Reaching out to support services, or friends and family, can help to build up your confidence so that you feel able to take the first step towards quitting. You may want to try behavioural therapy or find support groups such as the NHS stop smoking programme or online support to talk to other smokers who are trying to quit.
E-cigarettes are healthier than smoking. They are 95% less harmful to you than smoking a cigarette. While they still pose a slight risk to your health, it's only a fraction in comparison to the damage a cigarette will do as they do not contain as many harmful chemicals.
E-cigarettes are a helpful alternative to cigarettes to help you quit smoking. As a healthier alternative to smoking, they work well as nicotine replacement therapy. However, e-cigarettes will not cure nicotine addiction. The eventual aim of NRT is to reduce your nicotine intake until you can stop altogether. it's recommended to use e-cigarettes in combination with other treatments such as medication, support groups or behavioural therapy.
After quitting smoking, the lungs will heal to a certain extent. In the first few weeks you'll notice an improvement in your breathing and the inflammation inside the lungs will start to decrease. You may experience a cough at first but this is your lungs clearing out excess mucus. Your risk of lung cancer will start to decrease the longer you go without smoking but not all lung damage can be reversed. People who have been smoking for a long time may go on to suffer from COPD (chronic obstructive pulmonary disease).
Cigarettes contain at least 60 carcinogenic (cancer producing) substances which is how smoking poses such a high risk of lung cancer. 85% of lung cancer cases are directly caused by smoking. Passive smoking can also lead to lung cancer; people who live with a smoker being 25% more likely to develop the disease than a non-smoker who is not exposed to secondhand smoke.
Although smoking is the single biggest risk factor for lung cancer, it is still possible to get it if you have never smoked. Passive smoking can cause just as much damage as smoking, increasing the risk of smoking related diseases like lung cancer. Exposure to the following substances can also lead to lung cancer:
Smoking can have a mixed effect on Inflammatory Bowel Disease depending on what type of illness you have. Inflammatory Bowel Disease is an umbrella term used to describe Crohn's disease and ulcerative colitis. Smokers are more at risk of developing Crohn's disease and if you have the condition, smoking causes more frequent and severe flare ups. In contrast, some studies have shown that ulcerative colitis is more common in non-smokers. There is also evidence that smokers with ulcerative colitis experience less flare ups and milder symptoms. This does not mean that smoking is a healthy option; it still causes many types of cancers and lung damage.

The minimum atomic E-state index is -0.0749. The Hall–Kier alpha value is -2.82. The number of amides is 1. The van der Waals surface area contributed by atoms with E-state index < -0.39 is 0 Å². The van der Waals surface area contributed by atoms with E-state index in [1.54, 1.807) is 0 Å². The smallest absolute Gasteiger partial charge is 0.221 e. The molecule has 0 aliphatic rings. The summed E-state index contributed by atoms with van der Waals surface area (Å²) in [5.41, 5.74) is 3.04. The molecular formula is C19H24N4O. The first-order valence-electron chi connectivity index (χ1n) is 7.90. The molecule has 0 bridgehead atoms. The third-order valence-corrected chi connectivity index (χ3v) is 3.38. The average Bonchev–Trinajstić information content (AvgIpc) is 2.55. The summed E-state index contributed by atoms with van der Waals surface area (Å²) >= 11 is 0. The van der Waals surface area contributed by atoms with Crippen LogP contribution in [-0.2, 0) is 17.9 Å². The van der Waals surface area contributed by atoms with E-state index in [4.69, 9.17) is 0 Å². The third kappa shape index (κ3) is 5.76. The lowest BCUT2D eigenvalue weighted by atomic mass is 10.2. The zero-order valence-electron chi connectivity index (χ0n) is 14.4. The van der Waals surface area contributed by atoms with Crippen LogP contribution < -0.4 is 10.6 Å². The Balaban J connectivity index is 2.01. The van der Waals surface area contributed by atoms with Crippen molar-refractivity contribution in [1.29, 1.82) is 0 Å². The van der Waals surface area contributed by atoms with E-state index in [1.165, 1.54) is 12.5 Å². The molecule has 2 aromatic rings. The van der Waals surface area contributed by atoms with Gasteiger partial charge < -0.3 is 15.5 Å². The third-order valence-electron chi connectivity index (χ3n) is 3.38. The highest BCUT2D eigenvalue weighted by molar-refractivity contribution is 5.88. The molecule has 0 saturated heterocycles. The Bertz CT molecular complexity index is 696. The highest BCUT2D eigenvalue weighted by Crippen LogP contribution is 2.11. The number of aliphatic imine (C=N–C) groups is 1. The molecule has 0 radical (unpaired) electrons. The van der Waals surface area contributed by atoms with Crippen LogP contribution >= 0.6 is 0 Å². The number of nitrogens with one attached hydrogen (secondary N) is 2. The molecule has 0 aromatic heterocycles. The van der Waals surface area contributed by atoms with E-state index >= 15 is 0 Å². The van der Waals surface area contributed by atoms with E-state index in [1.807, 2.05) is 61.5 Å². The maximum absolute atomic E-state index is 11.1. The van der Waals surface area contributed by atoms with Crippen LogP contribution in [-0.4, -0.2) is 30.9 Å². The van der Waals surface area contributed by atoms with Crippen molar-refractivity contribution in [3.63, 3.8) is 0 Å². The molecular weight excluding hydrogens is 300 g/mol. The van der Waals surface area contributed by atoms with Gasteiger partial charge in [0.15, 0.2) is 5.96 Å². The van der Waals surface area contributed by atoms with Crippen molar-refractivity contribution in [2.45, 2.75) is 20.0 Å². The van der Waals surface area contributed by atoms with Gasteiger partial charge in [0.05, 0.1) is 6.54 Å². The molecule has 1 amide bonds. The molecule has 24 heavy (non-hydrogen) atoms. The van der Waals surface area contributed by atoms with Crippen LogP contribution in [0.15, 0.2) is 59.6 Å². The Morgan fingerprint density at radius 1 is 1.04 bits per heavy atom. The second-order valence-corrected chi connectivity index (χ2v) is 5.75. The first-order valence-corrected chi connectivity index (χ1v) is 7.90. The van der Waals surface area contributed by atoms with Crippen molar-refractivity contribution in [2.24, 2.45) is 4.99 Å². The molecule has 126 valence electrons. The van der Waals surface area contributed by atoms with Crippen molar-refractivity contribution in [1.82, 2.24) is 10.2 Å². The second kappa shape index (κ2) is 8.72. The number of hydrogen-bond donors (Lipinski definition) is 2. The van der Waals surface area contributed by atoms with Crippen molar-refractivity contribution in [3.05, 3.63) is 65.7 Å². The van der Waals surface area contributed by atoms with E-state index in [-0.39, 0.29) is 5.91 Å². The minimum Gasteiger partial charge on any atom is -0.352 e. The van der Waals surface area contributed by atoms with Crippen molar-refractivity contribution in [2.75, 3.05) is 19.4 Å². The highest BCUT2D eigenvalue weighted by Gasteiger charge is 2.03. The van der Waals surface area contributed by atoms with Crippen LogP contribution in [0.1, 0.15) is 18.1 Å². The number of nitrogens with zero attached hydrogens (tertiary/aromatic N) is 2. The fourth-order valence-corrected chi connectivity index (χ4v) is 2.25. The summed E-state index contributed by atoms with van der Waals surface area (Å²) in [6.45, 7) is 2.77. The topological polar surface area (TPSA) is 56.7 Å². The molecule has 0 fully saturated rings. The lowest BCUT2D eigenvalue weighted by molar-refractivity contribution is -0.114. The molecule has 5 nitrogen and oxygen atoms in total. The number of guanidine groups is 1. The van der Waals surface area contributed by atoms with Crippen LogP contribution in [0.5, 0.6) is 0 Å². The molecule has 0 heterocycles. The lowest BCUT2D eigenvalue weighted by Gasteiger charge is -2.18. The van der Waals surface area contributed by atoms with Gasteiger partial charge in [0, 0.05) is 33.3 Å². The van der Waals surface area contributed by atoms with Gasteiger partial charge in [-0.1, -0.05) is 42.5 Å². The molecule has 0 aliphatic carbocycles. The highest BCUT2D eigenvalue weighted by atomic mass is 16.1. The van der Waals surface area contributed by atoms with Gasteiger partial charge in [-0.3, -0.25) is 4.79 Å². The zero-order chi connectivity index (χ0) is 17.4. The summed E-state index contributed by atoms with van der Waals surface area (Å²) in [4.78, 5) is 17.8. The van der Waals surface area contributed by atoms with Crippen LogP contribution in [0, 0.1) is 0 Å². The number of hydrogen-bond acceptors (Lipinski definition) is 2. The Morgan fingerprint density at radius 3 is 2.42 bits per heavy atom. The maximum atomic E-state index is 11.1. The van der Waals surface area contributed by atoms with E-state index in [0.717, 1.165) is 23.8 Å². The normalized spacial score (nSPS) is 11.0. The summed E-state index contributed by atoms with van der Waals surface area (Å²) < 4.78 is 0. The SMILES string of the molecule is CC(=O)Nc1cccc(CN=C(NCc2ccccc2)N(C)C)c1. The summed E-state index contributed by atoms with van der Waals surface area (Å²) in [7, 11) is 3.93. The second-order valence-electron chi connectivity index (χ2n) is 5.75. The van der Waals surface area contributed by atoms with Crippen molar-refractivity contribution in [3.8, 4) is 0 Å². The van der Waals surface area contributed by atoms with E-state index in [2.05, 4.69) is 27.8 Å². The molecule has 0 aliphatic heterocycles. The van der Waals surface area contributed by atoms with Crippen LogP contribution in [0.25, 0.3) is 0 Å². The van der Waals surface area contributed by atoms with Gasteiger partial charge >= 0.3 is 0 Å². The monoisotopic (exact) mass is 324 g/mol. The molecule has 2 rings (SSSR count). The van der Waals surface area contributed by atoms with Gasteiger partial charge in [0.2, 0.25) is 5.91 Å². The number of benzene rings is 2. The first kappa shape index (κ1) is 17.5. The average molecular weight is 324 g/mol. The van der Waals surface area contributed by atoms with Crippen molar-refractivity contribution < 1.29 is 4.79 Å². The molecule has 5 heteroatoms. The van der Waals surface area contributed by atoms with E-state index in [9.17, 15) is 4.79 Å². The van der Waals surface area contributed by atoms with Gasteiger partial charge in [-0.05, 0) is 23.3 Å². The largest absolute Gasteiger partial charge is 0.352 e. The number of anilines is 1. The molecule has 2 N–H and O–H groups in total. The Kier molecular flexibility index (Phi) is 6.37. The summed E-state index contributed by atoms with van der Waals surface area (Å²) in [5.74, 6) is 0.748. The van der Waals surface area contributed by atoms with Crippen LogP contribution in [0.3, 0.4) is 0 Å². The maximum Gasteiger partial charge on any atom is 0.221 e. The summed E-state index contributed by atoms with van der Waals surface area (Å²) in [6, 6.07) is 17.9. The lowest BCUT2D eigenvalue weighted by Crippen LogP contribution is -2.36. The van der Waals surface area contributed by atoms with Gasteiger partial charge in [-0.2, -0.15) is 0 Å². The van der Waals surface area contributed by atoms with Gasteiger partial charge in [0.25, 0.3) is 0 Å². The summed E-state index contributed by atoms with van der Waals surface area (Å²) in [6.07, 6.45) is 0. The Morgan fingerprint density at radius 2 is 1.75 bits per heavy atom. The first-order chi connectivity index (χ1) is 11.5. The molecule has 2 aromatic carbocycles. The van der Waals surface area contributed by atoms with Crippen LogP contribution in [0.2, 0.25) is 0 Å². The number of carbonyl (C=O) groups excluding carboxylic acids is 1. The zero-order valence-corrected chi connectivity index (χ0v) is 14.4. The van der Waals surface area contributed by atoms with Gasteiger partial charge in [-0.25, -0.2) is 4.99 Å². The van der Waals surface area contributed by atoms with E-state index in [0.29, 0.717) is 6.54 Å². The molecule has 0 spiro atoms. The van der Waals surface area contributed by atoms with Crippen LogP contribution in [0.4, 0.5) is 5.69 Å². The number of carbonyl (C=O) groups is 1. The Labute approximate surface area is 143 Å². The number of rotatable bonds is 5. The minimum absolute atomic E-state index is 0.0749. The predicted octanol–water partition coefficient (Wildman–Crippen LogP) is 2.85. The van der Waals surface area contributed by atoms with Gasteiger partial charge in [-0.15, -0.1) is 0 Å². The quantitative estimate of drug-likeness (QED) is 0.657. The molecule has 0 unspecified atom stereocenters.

Cigarettes contain nicotine which is a highly addictive substance. It stimulates two chemicals in the brain; dopamine and noradrenaline which create a feel good ‘rush’ that smokers become dependent on.
Smoking marijuana is just as harmful to the lungs as smoking cigarettes. This is partly due to the way it is consumed. Often, marijuana is mixed with tobacco which means the harmful chemicals contained in cigarettes are still being inhaled and this is particularly dangerous given that marijuana is usually inhaled more deeply and held inside the lungs for longer. Even when it is not mixed with tobacco, the act of inhaling smoke provides damage to the lungs.
You can tell that you are addicted to cigarettes if you find yourself craving them, or you experience withdrawals. Nicotine is a highly addictive substance contained in cigarettes so every time you smoke you are more likely to become dependent on them.
Nicotine cravings may be triggered by certain events or at times of the day when you normally smoke. Cravings can be uncomfortable to resist but they are temporary so the best thing to do is to wait it out. Keeping yourself busy and distracted by physical activity, doing something else, chewing gum and sticking to smoke-free areas can help. Taking ten deep breaths to center yourself can also help.
Nicotine itself does not lead to cancer or other serious illnesses, it's the other toxic chemicals in cigarettes such as tar and carbon monoxide that are dangerous. E-cigarettes are 95% less harmful than smoking a cigarette but they still produce a slight risk to your health.
Roll-ups are not healthier than normal cigarettes. They still contain the same amount of toxic chemicals as regular cigarettes and are just as harmful to your lungs and overall health.
Passive smoking can and does cause health problems. People exposed to secondhand smoke are at risk of lung cancer and heart disease as well as the other health risks caused by smoking cigarettes.
Being continually exposed to secondhand smoke can cause consumption of nicotine. This may lead to nicotine dependence.